Last but not least, I’ve been doing this quiz book that tests kanji, vocab and grammar for JLPT 3. I did it back in Sept/Oct and scored fairly well. I picked it up again a week ago to see if I’ve improved. Happily I have improved. This time around I’m going to focus afterwards on the things I fail to see if I can really nail my short commings.

November:
15 hours of study
December goals: Finish Kanzen Master JLPT 3.

 

Kanji/Vocab

Yeah… Smart.fm has turned a bit to shit in my opinion, but I actually finally started using it. They have been upgrading a lot which has been frustraiting (it usually goes down for maintenence when I want to study) and I don’t use the new study program at all, but I have been spending every night studying vocab at smart.fm.

Vocab is a huge weakness for me, so I want to make a mass effort to really get my vocab up there. My goal of November was to study 1000 words, and right now I’m just short of 1500 – I’m hoping to reach that magical number tomorrow. Already I can notice the difference through reading my manga. There are shortcomings to smart.fm but I am enjoying (for the most part!) using the “iknow” interface. Once I master some lists I plan on upping my listening skills and doing the dication – I did a couple already but I think I’ll get the most benifit from that and the brain speed aspects of smart.fm once I have “mastered” the lists.

November:
31 hours, (hopefully!) 1500 words
December goal: to get up to 3500 words studied (+2000 words)

 

Writing

I get a lot of “writing” practise mainly through copying out my grammar books, but in this case writing corrosponds to when I physically create my own writing. I was planing on writing at 8lang regularly, but then I decided not to. I am going to save focusing on output (writing and speaking) when I am a bit futher into my studies. That being said, the small entries that I’ve done at 8Lang have been most helpful and I think it really is a fantastic resource. In the future I hope to keep a daily type log there.

November: half an hour
Decebmer goal: I don’t really plan to focus on this in December.

 

What’s Missing?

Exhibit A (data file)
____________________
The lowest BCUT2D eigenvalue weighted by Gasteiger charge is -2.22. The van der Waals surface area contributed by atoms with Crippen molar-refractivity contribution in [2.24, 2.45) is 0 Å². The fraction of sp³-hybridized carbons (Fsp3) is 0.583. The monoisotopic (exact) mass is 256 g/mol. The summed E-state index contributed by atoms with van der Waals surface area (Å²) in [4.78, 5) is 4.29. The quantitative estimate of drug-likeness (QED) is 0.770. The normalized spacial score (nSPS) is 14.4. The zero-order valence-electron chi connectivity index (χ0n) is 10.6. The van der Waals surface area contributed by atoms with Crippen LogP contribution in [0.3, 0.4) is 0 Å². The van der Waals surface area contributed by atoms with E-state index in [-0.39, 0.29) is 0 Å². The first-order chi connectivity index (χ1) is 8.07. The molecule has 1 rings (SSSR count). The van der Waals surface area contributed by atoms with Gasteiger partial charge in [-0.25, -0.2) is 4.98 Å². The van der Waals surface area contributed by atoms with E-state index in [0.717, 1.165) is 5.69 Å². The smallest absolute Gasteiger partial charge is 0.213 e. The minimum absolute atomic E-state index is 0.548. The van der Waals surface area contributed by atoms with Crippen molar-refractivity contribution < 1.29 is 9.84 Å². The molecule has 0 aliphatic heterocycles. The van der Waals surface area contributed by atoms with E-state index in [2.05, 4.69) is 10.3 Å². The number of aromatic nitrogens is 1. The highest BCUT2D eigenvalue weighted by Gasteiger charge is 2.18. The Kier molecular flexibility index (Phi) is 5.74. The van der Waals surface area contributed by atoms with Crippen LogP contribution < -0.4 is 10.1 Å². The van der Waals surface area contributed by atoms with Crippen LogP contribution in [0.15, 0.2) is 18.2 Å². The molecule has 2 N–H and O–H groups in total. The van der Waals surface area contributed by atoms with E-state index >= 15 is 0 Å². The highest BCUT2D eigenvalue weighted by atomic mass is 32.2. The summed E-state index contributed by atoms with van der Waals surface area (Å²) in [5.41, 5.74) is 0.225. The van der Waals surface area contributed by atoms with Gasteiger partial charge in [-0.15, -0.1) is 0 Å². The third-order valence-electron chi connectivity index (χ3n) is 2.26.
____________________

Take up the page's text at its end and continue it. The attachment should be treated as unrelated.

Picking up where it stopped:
One noticible aspect missing from my log is speaking. For one, I think it would be hard to measure speaking unless I was to get up and say a monologue of some kind… At any case, right now I don’t feel confident in my speaking. Sure I can give one word responses and I can ask questions at stores if I think about it first, but I am not up to the level where I can have a conversation with people. I may add this to my spreadsheet at a later date, but for now I am not so worried about speaking and have no intention of measuring it in an “hours” format. At any rate, as my vocab and listening skills increase, I have found I have been more confident to speak, in particular to my students, and that has been satisfying/enough of a measurement for me. I can feel I’m inproving and that’s the main thing!

If you can think of something else I’m missing from my studies, feel free to leave a comment! Also if you have any questions or comments on my methods I’d love to hear them from you. I feel like, right now, I’ve never been so determined to get good at Japanese, and I feel like I’ve never gone this gung-ho at studying. Let’s hope I can keep up the momentum! (but still find the time to post… eep!)


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14 Comments

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  1. GoddessCarlie

    Congrats to anyone who reads all that. But… you probably should have spent your time studying Japanese!

  2. pachipachi

    Thanks for the whole report! And nice to hear you back!

    I’m interested in the Grade 3 short story book you are mentionning. What are its references? It seems to be exactly what I need! Even if I have the same preference for longer stories in my native language.

    About smart.fm I’ve also tried it a while ago with the “Japanese Core 2000” steps and some of the Hiragana Times ones. But I’ve stopped… it’s not really handy when you have several lists, it does not handle what you have to work on next well. And also it was very slow: requesting so much time to load screens, new lessons and so on… Finaly I found out that the lectures were not usable from my new note book so I completely drop it.

    But as you mentionned it in your post, I went back to the site, and… wow it seems to have changed a lot. I’ll maybe give it a second try!

  3. Daniel

    Where do you buy these elementary-level books with the short stories? :geek:

    • GoddessCarlie

      Depends where you live…. I bought them from my local book store ;) But if you are overseas amazon.co.jp has them.

      • Daniel